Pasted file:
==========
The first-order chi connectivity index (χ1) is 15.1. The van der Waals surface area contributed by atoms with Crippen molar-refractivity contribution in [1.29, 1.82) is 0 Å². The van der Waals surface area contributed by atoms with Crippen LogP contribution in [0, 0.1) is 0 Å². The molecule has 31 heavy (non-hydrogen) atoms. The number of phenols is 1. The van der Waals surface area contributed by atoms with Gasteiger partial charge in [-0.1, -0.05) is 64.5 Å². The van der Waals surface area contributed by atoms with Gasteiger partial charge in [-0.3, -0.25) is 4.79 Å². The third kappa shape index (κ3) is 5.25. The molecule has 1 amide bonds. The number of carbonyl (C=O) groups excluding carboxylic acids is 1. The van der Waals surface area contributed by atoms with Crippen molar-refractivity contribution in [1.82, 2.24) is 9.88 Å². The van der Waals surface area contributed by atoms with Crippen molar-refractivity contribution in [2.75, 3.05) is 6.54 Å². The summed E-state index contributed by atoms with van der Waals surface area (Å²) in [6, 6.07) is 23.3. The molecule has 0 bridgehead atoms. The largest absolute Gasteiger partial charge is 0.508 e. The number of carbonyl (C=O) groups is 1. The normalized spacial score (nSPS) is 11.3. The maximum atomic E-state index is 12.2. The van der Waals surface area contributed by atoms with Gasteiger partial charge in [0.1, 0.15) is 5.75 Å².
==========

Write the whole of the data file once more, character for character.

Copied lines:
The first-order chi connectivity index (χ1) is 15.1. The van der Waals surface area contributed by atoms with Crippen molar-refractivity contribution in [1.29, 1.82) is 0 Å². The van der Waals surface area contributed by atoms with Crippen LogP contribution in [0, 0.1) is 0 Å². The molecule has 31 heavy (non-hydrogen) atoms. The number of phenols is 1. The van der Waals surface area contributed by atoms with Gasteiger partial charge in [-0.1, -0.05) is 64.5 Å². The van der Waals surface area contributed by atoms with Gasteiger partial charge in [-0.3, -0.25) is 4.79 Å². The third kappa shape index (κ3) is 5.25. The molecule has 1 amide bonds. The number of carbonyl (C=O) groups excluding carboxylic acids is 1. The van der Waals surface area contributed by atoms with Crippen molar-refractivity contribution in [1.82, 2.24) is 9.88 Å². The van der Waals surface area contributed by atoms with Crippen molar-refractivity contribution in [2.75, 3.05) is 6.54 Å². The summed E-state index contributed by atoms with van der Waals surface area (Å²) in [6, 6.07) is 23.3. The molecule has 0 bridgehead atoms. The largest absolute Gasteiger partial charge is 0.508 e. The number of carbonyl (C=O) groups is 1. The normalized spacial score (nSPS) is 11.3. The maximum atomic E-state index is 12.2. The van der Waals surface area contributed by atoms with Gasteiger partial charge in [0.1, 0.15) is 5.75 Å².